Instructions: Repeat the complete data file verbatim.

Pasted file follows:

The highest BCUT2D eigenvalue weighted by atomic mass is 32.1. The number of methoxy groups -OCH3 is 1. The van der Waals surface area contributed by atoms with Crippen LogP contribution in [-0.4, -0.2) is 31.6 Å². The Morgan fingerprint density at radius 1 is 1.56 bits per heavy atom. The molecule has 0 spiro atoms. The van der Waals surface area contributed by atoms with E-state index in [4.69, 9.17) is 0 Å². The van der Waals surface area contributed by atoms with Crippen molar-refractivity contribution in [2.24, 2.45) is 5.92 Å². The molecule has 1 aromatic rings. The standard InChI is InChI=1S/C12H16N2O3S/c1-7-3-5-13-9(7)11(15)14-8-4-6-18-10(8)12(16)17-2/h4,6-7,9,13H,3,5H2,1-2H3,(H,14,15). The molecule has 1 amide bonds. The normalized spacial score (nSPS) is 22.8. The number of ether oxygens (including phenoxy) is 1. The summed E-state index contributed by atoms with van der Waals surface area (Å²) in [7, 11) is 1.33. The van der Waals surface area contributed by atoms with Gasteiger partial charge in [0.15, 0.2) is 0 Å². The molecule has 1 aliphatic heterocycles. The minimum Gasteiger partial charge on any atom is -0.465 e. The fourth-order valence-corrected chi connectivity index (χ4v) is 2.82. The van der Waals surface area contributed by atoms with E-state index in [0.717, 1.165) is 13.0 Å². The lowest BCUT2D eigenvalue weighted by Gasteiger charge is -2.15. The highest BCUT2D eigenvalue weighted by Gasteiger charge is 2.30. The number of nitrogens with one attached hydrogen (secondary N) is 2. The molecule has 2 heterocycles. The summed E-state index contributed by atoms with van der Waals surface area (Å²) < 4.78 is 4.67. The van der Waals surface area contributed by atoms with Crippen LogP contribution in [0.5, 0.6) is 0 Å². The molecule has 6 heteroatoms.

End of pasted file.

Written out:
The highest BCUT2D eigenvalue weighted by atomic mass is 32.1. The number of methoxy groups -OCH3 is 1. The van der Waals surface area contributed by atoms with Crippen LogP contribution in [-0.4, -0.2) is 31.6 Å². The Morgan fingerprint density at radius 1 is 1.56 bits per heavy atom. The molecule has 0 spiro atoms. The van der Waals surface area contributed by atoms with E-state index in [4.69, 9.17) is 0 Å². The van der Waals surface area contributed by atoms with Crippen molar-refractivity contribution in [2.24, 2.45) is 5.92 Å². The molecule has 1 aromatic rings. The standard InChI is InChI=1S/C12H16N2O3S/c1-7-3-5-13-9(7)11(15)14-8-4-6-18-10(8)12(16)17-2/h4,6-7,9,13H,3,5H2,1-2H3,(H,14,15). The molecule has 1 amide bonds. The normalized spacial score (nSPS) is 22.8. The number of ether oxygens (including phenoxy) is 1. The summed E-state index contributed by atoms with van der Waals surface area (Å²) in [7, 11) is 1.33. The van der Waals surface area contributed by atoms with Gasteiger partial charge in [0.15, 0.2) is 0 Å². The molecule has 1 aliphatic heterocycles. The minimum Gasteiger partial charge on any atom is -0.465 e. The fourth-order valence-corrected chi connectivity index (χ4v) is 2.82. The van der Waals surface area contributed by atoms with E-state index in [0.717, 1.165) is 13.0 Å². The lowest BCUT2D eigenvalue weighted by Gasteiger charge is -2.15. The highest BCUT2D eigenvalue weighted by Gasteiger charge is 2.30. The number of nitrogens with one attached hydrogen (secondary N) is 2. The molecule has 2 heterocycles. The summed E-state index contributed by atoms with van der Waals surface area (Å²) < 4.78 is 4.67. The van der Waals surface area contributed by atoms with Crippen LogP contribution in [0.5, 0.6) is 0 Å². The molecule has 6 heteroatoms.